I would love to have more time to shoot some of the delta cities, like Antioch, Martinez, Benicia. They’re at the physical and economic edges of our region and represent some of the fundamental challenges facing the Bay Area and California at large.
 

KS: Can you talk a little bit more about your recent work?

JM: In an attempt to bridge landscape and portraiture, I’ve been developing a series on tourists. As a landscape photographer I am fascinated by the primal experience of seeing a place for the first time. Witnessing others doing the same is a means of capturing that sense of wonder and curiosity. More importantly, a tremendous amount of cultural information can be found in observing this moment.


For me, observing their behavior is a perfect mirror to the challenge of photography, and it simultaneously helps me to discover more about a place and our role in it.

KS: A lot of photographers struggle with the balance of personal work and commercial work. How do you make the time and money to photograph consistently?


JM: I am an architect, and am fortunate enough to work for a firm that has stayed busy over the last few years. It’s allowed me to take one or two small photo trips per year and covered costs for modest equipment improvements. I’m certainly not at the point where photography alone could serve as my primary income.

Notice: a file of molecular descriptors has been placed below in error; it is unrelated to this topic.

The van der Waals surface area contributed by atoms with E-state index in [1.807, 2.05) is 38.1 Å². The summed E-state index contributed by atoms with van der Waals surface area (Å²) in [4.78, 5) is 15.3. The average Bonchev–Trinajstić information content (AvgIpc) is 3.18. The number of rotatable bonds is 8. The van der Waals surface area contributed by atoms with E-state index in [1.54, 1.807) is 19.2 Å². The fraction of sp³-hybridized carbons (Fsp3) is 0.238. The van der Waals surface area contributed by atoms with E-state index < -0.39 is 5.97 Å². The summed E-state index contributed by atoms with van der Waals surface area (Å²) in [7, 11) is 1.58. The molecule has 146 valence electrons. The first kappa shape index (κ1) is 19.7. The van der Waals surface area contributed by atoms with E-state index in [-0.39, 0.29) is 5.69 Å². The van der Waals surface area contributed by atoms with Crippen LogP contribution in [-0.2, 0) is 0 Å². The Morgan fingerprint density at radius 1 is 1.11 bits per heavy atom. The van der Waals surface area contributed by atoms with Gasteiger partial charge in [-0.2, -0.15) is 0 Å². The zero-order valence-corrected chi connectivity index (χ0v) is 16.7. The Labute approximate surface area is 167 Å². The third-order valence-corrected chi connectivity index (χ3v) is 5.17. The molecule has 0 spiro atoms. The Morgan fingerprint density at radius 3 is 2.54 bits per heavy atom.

The good news is that these two pursuits are similar and symbiotic. Architecture is a very long process; it takes a tremendous amount of time to design a building of nearly any size or quality. A project’s concept can be set in place fairly early, and you will work for years to make every detail support that concept; creativity comes in solving a series of small problems to realize a harmonious whole.

Because I have a day job that is demanding, it makes me savor my time to photograph. I go out shooting whenever I can, usually at least 1 day per weekend, and am always planning some sort of photographic excursion… even if it won’t happen for a while, I’m thinking about it.

KS: Is there a new project you’re working on you’d like to tell us about?

JM: I am sending out grant proposals right now for a project to document the infrastructure of the State Water Project, the most well known part being the California Aqueduct. It’s literally transformed the economy and the terrain of the state, and has fueled a majority of the population growth in the southern portion of the state for the last 30 years. I want to show what has made that possible, why it has been successful and why it will always be controversial.

Of course, at some point this game of chicken with the state’s water is going to end…so I want to use photographs to make predictions of the consequences.

It’s very ambitious in terms of geographic scope, time, permissions/access, and budgets… much larger than any single project I’ve undertaken to date. I’m very excited about it and hope to be able to start shooting in earnest this fall.